Sepah, now an assistant clinical professor of psychiatry at USC’s Keck School of Medicine and a physician specialist at Presbyterian Inter-Community Hospitals, diagnosed Coronado with psychosis in 2014. She says Coronado described “having very evil thoughts, scary thoughts” the day of the murder but couldn’t remember her thought process leading up to it, much less the murder itself. (It’s not uncommon for people who experience or commit a violent act to repress their memories of it, Sepah says.)
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Sixteen to 29 percent of maternal filicides end in the mother committing suicide, while many others, like Coronado, make non-fatal attempts, according to the Case Western analysis. In contrast to those involving maltreatment, like neglect, such cases often have an “altruistic” motive. Instead of allowing her children to grow up motherless in an unkind world, or face what she views as a fate worse than death, the mother thinks she’s acting in their best interest, says Philip Resnick, a leading filicide researcher who co-authored the analysis. She believes killing her children will protect them from sexual abuse, abduction, or some other harm. Resnick, for instance, testified that Andrea Yates drowned her five children in the bathtub of their Houston home in 2001 because she believed they would burn in hell for eternity if they didn’t die before the ‘age of accountability,’ [a religious reference]” or age ten. “It’s a very tragic manifestation of a maternal instinct,” Sepah says.
Resnick adds that acute psychosis might spur mothers to kill without any comprehensible motive. For instance, they may carry out commands to kill their children from voices they hear in their heads, as one Arizona woman who stabbed her five-month-old son to death last year claims to have done.
Sepah says Coronado also suffered from severe postpartum depression—reporting progressively worse depression after each pregnancy—which increases the risk of psychosis. Depression “has a kindling effect,” she says. “Neurons start to maladaptively fire together in depression…There’s a spreading of that,” making it more likely to spark psychosis.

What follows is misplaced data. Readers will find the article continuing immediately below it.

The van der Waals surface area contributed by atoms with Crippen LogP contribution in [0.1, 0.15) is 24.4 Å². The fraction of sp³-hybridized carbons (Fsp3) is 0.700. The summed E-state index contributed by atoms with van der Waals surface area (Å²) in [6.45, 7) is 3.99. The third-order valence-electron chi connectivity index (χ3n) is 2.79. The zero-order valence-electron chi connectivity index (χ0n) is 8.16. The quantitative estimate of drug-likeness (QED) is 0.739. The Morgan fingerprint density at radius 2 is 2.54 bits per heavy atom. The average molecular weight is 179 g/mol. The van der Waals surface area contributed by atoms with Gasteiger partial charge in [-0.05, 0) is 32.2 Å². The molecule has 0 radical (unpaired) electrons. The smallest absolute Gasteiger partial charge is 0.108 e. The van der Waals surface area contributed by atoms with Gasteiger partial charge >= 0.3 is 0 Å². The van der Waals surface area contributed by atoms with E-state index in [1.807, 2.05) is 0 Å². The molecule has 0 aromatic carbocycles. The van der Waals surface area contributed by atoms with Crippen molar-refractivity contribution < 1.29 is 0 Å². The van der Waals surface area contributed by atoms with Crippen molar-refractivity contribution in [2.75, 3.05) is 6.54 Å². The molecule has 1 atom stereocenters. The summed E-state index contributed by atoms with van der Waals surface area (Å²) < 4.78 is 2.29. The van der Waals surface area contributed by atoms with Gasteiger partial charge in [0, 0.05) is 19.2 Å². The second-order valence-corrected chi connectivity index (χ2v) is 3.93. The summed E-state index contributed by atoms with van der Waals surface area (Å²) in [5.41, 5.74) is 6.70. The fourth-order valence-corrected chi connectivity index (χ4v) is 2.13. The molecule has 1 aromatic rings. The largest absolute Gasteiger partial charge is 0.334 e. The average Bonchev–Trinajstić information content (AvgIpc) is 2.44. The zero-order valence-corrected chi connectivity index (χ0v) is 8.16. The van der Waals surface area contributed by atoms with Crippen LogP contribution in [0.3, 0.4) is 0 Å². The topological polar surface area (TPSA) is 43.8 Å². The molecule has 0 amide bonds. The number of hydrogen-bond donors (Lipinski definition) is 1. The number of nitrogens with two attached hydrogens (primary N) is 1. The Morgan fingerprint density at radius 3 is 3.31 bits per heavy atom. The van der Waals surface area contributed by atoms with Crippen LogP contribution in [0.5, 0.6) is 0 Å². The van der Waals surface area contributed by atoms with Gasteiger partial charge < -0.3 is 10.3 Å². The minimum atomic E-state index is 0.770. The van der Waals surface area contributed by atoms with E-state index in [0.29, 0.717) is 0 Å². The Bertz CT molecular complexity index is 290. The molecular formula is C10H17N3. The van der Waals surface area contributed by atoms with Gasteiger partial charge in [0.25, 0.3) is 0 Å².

Many of the mothers in Oberman’s research experienced postpartum mental illness compounded by maternal isolation—spending hours on end each day alone with their kids. Although Sepah says Rudy was “very supportive of Carol,” he worked long hours at a swap meet selling auto parts, leaving her to shoulder the bulk of the childcare. A supportive spouse may lighten the load, “but long hours alone with a child while you have psychosis—that’s not enough,” Oberman says.
Sepah testified that a history of trauma can also increase the risk of psychosis and indeed, Coronado had been molested at gunpoint at age five and gang-raped as an adolescent, according to testimony from Diana Lynn Barnes, a marriage and family therapist. Sleeplessness was also a risk factor, Sepah adds, noting that no one helped Coronado with childcare at night. Her husband told the court that, leading up to the crime, “she had not slept for days,” she says. “He felt very bad for… not being more aware that he could have been more helpful.”
Yet Sepah is careful not to point fingers. Although low-income families like the Coronados often struggle to access mental healthcare, LA County offers it for free to residents who don’t have access to mental healthcare otherwise. The problem is, she says, the medical community needs to do a better job at educating the public about how to spot abnormal changes in a new mother, which could allow for earlier intervention—and postpartum psychosis does respond to medication. “When a new mother says ‘I need help, I’m going crazy,’ we need to take that seriously.”